At the end of the day, even infinite posters up in infinite windows across town won't be able to do that.

I am a person with chronic depression, and that's OK.

trigger warning.jpg


Depression, Amirite?

Everybody has a depression blog post, right? What makes mine special? Mine’s not special.

That’s my whole point; Depression’s not special. It’s just who I am. It’s a chronic illness that no more defines me than the shape of my face or the color of my skin. (Which is to say, it's a big part of who I am, but its not what defines me. Fuck you, semantics.)

Look, I’m not fishing for a pity party or your atta-boy clap on the back. I’m here to tell you the dread monster of depression is a real thing. And that’s ok. I am not ashamed.

I don’t have a clever nickname for my depression. I don’t have a “Welsh Troll” sitting on my shoulder telling me what a terrible person I am (ala John Roderick). I don’t have a dramatic story about how I hit rock bottom that I can vlog at you with dewy tears welling in my eyes, as much as a love and support those of you who do.

The thing is, for the most part, I get by. I have a very good therapist, and I have a very good support system and an incredibly understanding wife and family. And I get really, really sad sometimes. I want to make it ok. I’ve been pretty open about my depression to those of you who know me in person, but the fact is, I haven’t written much about it. Time to change that. I blame John Moe.

So what kind of depression do I have?

I have the insidious null that crawls across your belly just as you start to feel the tug of creative inspiration. I have the tamped down nothing that flattens your affect as your brain retreats into “one more episode of Star Trek: the Next Generation.” I have the tired eyes that can’t stand to look you in the face because you’ll see what a horribly broken person I’m hiding under all this bravado. I have a non-ending chatter of mean spirited, negative self-talk about my worth. My monsters are the sad little moments of heartbreak that are built on untrue perceptions. They haunt me, kick me when I’m up, punch me when I’m down, and generally make it really hard to work my mojo.

That’s the kind of depression I have.

The thing that will surprise almost none of you is that humor, it turns out, is the thing that helps me cope most of all. And it’s a wry, unhealthy sarcastic humor. I enjoy deep dark chuckles and things that are horrible. I made this short video in one of those unhealthy sarcastic moments.

Why did you make that video?

I have a whole series of dumb videos like this one. I’m sharing this one with you because:

  1. It turns out I’m not the only one who thinks Depression is Hilarious. A lot of great comedians agree with me.
  2. The last time I went in for a medication adjustment, my labs showed that I had NO vitamin D in my system. None. None vitamin D.
  3. Depression is worse when we don’t talk about it, laugh about it, ort look across the table and tell each other that it’s ok and that tomorrow will come and we’ll deal with that then.

At the end of the day, I don't want anyone who sees this video to worry about me. I’m working through it, and I’m feeling hopeful these days-- better than I have in weeks. And I don’t really know what the future holds. But I do know that it will come to pass, and that is enough.

Just sending happy little emails

Early on in my career, I was something of a Bob Ross of email marketers. Don't get me wrong, I love Bob Ross, but, just like how he would sometimes paint "Happy Little Clouds," sometimes, I was just sending "Happy Little Emails."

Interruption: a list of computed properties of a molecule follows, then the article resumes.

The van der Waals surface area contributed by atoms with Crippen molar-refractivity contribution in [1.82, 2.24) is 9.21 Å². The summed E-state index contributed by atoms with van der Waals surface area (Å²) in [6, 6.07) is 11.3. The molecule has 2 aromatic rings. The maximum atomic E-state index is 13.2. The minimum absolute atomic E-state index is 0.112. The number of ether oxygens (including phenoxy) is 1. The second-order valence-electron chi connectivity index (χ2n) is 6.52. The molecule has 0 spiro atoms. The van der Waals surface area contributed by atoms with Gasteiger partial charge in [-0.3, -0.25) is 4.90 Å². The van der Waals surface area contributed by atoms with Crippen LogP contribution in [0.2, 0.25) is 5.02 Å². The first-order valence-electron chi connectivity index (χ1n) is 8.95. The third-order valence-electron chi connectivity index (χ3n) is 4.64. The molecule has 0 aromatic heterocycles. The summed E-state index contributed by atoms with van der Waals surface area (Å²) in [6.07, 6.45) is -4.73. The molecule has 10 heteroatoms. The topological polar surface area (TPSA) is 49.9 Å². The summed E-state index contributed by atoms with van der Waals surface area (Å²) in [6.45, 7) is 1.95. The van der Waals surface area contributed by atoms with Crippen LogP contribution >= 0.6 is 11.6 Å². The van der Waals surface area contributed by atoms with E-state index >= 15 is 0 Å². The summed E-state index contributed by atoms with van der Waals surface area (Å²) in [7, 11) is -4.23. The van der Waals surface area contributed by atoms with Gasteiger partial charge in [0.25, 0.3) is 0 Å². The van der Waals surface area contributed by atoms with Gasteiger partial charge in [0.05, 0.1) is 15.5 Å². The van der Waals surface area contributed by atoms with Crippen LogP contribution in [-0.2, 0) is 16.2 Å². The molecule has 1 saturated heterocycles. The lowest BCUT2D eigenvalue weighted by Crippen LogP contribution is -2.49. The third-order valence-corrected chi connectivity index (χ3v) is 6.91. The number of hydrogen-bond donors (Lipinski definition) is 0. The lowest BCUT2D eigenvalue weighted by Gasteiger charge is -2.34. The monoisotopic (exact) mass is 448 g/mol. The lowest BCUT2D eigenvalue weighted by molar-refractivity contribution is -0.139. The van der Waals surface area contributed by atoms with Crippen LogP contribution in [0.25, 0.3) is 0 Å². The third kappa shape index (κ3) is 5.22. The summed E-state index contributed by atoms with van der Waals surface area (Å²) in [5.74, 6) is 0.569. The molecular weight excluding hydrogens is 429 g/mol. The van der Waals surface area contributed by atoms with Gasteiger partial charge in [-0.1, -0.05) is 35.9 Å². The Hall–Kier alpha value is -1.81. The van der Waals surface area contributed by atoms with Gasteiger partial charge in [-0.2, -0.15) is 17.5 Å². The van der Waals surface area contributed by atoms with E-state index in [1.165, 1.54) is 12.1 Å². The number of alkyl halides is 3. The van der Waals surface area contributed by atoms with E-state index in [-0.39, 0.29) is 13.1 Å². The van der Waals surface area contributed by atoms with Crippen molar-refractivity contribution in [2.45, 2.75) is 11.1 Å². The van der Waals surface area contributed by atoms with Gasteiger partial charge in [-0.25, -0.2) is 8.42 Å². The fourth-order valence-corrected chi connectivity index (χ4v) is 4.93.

Like Ross' little clouds, my emails were fluffy and pretty and made me and my bosses feel good. At the end of the day we made little reports we could show off. We were so proud.

Don't get me wrong; I looked at the analytics-- in all cases, I had a pretty respectable readerships and click through rate-- but what I didn't have was any kind of inbound or follow-through marketing strategy.

And that's where the real power lies in email marketing, right? I mean, I know I'm preaching to the choir here. None of you would ever send out a huge smash of emails to everyone on your list just because.

Of course not. That would be crazy.

The problem is, people do just that all the time. If you've ever had your email address fed into the spam machine by a group of angry script kiddies (long story) you know just how large of a problem this is.

Five ways to be a better email marketer

So what are responsible inbound marketers to do? Here are five suggestions for how we can be better stewards of our email marketing efforts.

  1. Don't buy Lists. Ever. And refuse to work with those who do.
  2. Understand how email works. Not just server to server, but understand the peering and reputation systems at play behind the scenes.
  3. Segment, Segment, Segment. Don't send email to people who don't want it. People who already bought your product probably won't want to see that email that tells them you're having a sale on the thing they just paid full price for.
  4. Understand your audience Not just to the demographics of your audience, but understand all the ways your audience wants to interact with you, and what your unique value proposition is to them. If you don't have audience personas written down somewhere, you're probably not really marketing.
  5. Take a class or get a certification. You probably don't know as much about this as you think you do, and this stuff is changing all the time.

Scene from a dressing room

Smell of inexpensive whiskey: You're naughty. You were supposed to say in this small box near all these strangers."

Through tears: "I don't like being alone."

"Daddy says you've been naughty all day. "

Cry whine: "I'm sorry. "

"Sorry doesn't make it ok."

Defiant cry whine: "Yeah it do."

Unintelligible whispering

Fearful cry whine: "I'm so sorry."

Smell of inexpensive whiskey: Walks out and hangs cowboy jeans on rack, disgusted because they don't fit.